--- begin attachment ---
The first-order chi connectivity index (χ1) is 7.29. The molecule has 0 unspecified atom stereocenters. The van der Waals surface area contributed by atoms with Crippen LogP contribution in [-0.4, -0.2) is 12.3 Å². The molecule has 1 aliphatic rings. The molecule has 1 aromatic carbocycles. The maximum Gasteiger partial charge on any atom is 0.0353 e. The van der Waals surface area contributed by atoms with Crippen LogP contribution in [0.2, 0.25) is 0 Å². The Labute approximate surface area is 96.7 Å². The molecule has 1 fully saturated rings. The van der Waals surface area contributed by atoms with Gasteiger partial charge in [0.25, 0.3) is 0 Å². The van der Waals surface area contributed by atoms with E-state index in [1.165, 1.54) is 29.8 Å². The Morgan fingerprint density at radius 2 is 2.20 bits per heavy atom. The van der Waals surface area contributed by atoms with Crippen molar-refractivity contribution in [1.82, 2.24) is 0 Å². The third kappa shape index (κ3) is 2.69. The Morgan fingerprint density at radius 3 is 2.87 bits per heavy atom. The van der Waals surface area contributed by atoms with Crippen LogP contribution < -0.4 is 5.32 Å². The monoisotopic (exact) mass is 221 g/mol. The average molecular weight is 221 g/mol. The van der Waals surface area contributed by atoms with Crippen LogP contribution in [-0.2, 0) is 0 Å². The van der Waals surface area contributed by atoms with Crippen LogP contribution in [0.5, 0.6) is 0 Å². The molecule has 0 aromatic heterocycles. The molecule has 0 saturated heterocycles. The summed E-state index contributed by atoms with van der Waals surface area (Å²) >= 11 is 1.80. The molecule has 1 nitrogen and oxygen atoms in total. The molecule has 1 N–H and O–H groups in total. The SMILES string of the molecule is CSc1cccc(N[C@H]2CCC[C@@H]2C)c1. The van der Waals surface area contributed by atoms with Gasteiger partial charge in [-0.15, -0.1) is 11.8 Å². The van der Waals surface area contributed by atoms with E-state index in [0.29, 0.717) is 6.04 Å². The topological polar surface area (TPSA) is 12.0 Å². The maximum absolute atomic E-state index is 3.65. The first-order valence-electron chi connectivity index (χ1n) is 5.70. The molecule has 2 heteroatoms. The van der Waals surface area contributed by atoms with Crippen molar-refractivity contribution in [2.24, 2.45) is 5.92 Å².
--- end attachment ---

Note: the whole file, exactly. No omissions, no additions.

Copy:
The first-order chi connectivity index (χ1) is 7.29. The molecule has 0 unspecified atom stereocenters. The van der Waals surface area contributed by atoms with Crippen LogP contribution in [-0.4, -0.2) is 12.3 Å². The molecule has 1 aliphatic rings. The molecule has 1 aromatic carbocycles. The maximum Gasteiger partial charge on any atom is 0.0353 e. The van der Waals surface area contributed by atoms with Crippen LogP contribution in [0.2, 0.25) is 0 Å². The Labute approximate surface area is 96.7 Å². The molecule has 1 fully saturated rings. The van der Waals surface area contributed by atoms with Gasteiger partial charge in [0.25, 0.3) is 0 Å². The van der Waals surface area contributed by atoms with E-state index in [1.165, 1.54) is 29.8 Å². The Morgan fingerprint density at radius 2 is 2.20 bits per heavy atom. The van der Waals surface area contributed by atoms with Crippen molar-refractivity contribution in [1.82, 2.24) is 0 Å². The third kappa shape index (κ3) is 2.69. The Morgan fingerprint density at radius 3 is 2.87 bits per heavy atom. The van der Waals surface area contributed by atoms with Crippen LogP contribution < -0.4 is 5.32 Å². The monoisotopic (exact) mass is 221 g/mol. The average molecular weight is 221 g/mol. The van der Waals surface area contributed by atoms with Crippen LogP contribution in [-0.2, 0) is 0 Å². The van der Waals surface area contributed by atoms with Crippen LogP contribution in [0.5, 0.6) is 0 Å². The molecule has 0 aromatic heterocycles. The molecule has 0 saturated heterocycles. The summed E-state index contributed by atoms with van der Waals surface area (Å²) >= 11 is 1.80. The molecule has 1 nitrogen and oxygen atoms in total. The molecule has 1 N–H and O–H groups in total. The SMILES string of the molecule is CSc1cccc(N[C@H]2CCC[C@@H]2C)c1. The van der Waals surface area contributed by atoms with Gasteiger partial charge in [-0.15, -0.1) is 11.8 Å². The van der Waals surface area contributed by atoms with E-state index in [0.29, 0.717) is 6.04 Å². The topological polar surface area (TPSA) is 12.0 Å². The maximum absolute atomic E-state index is 3.65. The first-order valence-electron chi connectivity index (χ1n) is 5.70. The molecule has 2 heteroatoms. The van der Waals surface area contributed by atoms with Crippen molar-refractivity contribution in [2.24, 2.45) is 5.92 Å².